Articles 140 views July 30, 2021

Addressing the woes of many depositors of stressed banks (Punjab and Maharashtra Co-operative Bank, Yes Bank and Lakshmi Vilas Bank), the Union Cabinet approved amendments in the Deposit Insurance and Credit Guarantee Corporation Act (DICGC) Act, 1961. This amendment will also protect the interest of all the depositors in the banks.

With the new amendments, account holders of the stressed banks will get up to INR 5 lakh insurance (inclusive of both principal and interest) within 90 days of the moratorium. Here, moratorium means when everything is frozen and depositors cannot withdraw the money from their accounts. Now, a depositor can withdraw up to INR 5 lakh within 90 days even if there is a moratorium on a bank. It will make sure that the depositors of stressed banks will no longer face any trouble accessing their money.

This amendment will cover 98.3% of all deposit accounts and 50.98% of the overall deposit value as compared to 80% and 20-30% across the globe, respectively, said Finance Minister Nirmala Sitharaman in the cabinet briefing. Continue reading to have more information about the new amendment of the DICGC Act, 1961.

How Will Depositors Get Money Back in 90 Days?

After the first 45 days of the moratorium, the bank will collect all depositor claims and submit them to the proposed DICGC. The corporation will process the claims in real-time by checking the handed-over accounts. After checking them, it will hand over the money in approximately 90 days to the depositors.

Usually, it takes around eight to ten years to get money under insurance if a bank faces liquidation. With the new amendments, it will take a maximum of 90 days.

When Was the Amendment Announced?

Nirmala Sitharaman announced this amendment to the DICGC Act in last year’s Union Budget. Before the amendment, the insurance cover on bank deposits was fixed at INR 1 lakh if a bank faces liquidation. Now, it stands at INR 5 lakh including both the principal and interest of a depositor.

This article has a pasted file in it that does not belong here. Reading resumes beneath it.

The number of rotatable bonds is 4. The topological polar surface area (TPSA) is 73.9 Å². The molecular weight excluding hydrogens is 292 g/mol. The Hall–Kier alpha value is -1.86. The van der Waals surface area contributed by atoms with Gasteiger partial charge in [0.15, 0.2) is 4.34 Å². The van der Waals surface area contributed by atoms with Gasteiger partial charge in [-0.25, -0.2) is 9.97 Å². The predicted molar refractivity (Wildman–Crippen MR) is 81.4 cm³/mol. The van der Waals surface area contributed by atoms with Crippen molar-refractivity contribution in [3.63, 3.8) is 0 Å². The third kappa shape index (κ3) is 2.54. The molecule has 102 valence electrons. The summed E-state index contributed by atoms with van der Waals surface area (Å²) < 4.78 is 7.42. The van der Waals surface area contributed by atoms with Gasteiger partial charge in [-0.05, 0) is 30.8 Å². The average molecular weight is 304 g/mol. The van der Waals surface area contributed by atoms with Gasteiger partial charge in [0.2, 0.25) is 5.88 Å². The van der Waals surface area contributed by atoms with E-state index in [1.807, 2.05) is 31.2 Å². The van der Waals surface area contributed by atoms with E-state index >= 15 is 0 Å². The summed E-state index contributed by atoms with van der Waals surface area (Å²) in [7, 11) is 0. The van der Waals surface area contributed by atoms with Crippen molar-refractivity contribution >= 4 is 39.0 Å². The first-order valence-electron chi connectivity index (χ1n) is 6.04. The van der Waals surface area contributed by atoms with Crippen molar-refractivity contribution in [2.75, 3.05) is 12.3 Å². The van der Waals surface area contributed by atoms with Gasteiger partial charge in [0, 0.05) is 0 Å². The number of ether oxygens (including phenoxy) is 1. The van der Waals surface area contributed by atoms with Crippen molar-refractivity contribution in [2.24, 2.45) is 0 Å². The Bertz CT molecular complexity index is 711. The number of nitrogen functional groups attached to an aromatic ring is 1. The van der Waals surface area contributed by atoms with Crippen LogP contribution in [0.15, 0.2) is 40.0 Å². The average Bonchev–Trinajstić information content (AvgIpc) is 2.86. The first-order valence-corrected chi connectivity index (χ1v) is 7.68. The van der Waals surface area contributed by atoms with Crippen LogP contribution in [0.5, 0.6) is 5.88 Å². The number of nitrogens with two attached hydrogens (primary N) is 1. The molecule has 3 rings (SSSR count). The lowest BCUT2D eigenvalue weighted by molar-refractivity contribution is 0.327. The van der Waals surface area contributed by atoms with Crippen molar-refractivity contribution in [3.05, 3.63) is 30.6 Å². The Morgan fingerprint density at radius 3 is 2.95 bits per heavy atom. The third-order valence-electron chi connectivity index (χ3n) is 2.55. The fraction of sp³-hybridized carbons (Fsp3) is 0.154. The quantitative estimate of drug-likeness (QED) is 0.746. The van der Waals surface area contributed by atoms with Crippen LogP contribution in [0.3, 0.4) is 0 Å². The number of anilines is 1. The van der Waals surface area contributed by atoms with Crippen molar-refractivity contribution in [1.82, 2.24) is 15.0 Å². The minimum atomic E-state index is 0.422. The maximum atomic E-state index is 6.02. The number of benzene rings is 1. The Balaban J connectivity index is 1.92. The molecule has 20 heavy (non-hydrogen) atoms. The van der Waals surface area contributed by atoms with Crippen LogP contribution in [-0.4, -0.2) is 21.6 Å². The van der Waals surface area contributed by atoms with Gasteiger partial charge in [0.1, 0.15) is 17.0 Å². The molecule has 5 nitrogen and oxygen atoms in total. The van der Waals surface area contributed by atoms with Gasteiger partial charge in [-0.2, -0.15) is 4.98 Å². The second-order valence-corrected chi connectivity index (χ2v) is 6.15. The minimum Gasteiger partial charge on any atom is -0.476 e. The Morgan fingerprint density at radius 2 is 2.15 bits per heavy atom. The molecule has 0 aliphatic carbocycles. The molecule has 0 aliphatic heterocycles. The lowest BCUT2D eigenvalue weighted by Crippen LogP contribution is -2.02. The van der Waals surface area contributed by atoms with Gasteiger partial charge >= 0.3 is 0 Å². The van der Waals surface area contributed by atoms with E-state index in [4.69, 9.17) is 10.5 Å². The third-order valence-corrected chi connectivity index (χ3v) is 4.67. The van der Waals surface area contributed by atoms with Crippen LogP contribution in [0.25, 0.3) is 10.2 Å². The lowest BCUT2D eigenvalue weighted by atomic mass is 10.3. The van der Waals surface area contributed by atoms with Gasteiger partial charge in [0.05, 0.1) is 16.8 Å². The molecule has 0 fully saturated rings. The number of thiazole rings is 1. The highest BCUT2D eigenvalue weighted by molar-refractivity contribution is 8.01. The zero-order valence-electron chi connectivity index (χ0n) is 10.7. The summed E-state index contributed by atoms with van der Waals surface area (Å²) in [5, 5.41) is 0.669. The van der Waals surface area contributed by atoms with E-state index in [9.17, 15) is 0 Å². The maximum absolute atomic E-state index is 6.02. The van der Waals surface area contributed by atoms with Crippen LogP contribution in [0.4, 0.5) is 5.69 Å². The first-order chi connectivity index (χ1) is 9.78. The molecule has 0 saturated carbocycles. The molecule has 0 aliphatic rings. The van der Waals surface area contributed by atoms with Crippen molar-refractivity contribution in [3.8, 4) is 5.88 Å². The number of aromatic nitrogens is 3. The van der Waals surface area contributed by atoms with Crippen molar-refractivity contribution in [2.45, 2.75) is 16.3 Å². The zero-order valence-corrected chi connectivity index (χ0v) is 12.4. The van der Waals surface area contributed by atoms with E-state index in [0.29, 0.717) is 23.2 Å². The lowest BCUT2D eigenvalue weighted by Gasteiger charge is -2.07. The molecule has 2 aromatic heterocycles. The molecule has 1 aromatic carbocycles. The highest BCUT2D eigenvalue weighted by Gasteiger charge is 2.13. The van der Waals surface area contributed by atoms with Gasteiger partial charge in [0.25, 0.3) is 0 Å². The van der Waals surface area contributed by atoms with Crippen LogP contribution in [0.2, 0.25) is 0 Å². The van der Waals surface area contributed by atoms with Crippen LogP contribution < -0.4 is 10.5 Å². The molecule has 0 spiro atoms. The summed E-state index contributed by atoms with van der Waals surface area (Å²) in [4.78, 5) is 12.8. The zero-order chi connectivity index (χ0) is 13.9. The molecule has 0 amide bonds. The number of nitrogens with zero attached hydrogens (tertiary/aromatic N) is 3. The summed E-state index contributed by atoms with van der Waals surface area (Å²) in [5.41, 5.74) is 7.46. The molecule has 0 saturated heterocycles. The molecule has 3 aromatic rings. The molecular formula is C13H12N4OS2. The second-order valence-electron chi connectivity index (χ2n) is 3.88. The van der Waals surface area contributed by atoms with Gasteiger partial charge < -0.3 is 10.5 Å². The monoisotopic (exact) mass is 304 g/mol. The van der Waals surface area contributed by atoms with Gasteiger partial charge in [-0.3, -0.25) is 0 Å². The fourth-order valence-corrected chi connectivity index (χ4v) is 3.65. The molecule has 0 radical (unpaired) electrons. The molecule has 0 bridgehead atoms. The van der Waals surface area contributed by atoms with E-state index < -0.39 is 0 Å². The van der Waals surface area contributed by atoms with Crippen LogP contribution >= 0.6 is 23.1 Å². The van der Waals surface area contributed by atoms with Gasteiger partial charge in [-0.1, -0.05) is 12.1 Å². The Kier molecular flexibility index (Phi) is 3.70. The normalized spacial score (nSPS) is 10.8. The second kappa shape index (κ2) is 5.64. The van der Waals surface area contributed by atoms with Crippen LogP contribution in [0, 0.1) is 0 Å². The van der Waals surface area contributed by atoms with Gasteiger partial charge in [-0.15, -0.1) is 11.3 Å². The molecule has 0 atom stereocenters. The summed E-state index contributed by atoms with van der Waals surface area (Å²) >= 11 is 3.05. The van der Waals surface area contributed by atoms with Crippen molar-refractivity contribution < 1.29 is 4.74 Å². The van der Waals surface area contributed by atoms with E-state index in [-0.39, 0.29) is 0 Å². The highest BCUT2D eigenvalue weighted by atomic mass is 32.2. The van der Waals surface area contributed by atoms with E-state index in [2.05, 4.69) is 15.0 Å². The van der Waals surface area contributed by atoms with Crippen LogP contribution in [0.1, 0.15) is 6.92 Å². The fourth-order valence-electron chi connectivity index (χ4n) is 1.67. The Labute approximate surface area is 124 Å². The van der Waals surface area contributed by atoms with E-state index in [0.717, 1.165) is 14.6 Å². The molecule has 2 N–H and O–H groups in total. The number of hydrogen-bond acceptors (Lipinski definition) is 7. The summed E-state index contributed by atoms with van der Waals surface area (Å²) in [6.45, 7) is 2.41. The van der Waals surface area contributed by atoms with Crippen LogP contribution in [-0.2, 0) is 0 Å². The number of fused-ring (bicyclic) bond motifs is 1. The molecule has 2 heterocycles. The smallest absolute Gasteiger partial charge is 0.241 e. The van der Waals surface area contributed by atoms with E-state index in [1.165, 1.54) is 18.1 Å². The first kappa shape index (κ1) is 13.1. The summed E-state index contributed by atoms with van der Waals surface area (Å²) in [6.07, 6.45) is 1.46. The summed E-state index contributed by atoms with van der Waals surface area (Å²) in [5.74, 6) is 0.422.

Since April 2020, lenders have been paying a premium of 12 paise per INR 100 deposit that was ten paise earlier. The Union Cabinet also announced that the premium amount cannot go over 15 paise per INR 100 deposit. DICGC collects the premiums (based on the banks’ assessable deposits) from the insured banks

Note: Insured banks have to pay the premium themselves and cannot pass this on to the depositors.

Who All Will DICGC Cover?

The DICGC will insure all the bank deposits that will include savings, fixed deposits (FDs), current or recurring deposits (RDs). The corporation will also cover banks that have been already placed under moratorium as well as commercial, public and private sector banks. Even branches of foreign banks in India will be covered.

What is the Role of the Deposit Insurance Fund in the Settlement?

Deposit Insurance Fund (DIF) settles the claims of depositors of banks under liquidation, reconstruction and amalgamation. It is built out of the premium (as mentioned earlier) by the banks and the coupon income received on the investments in central government securities. As on March 31, 2020, the amount in DIF stands at INR 1,10,380 crore, while it was at INR 93,750 crore on March 31, 2019.

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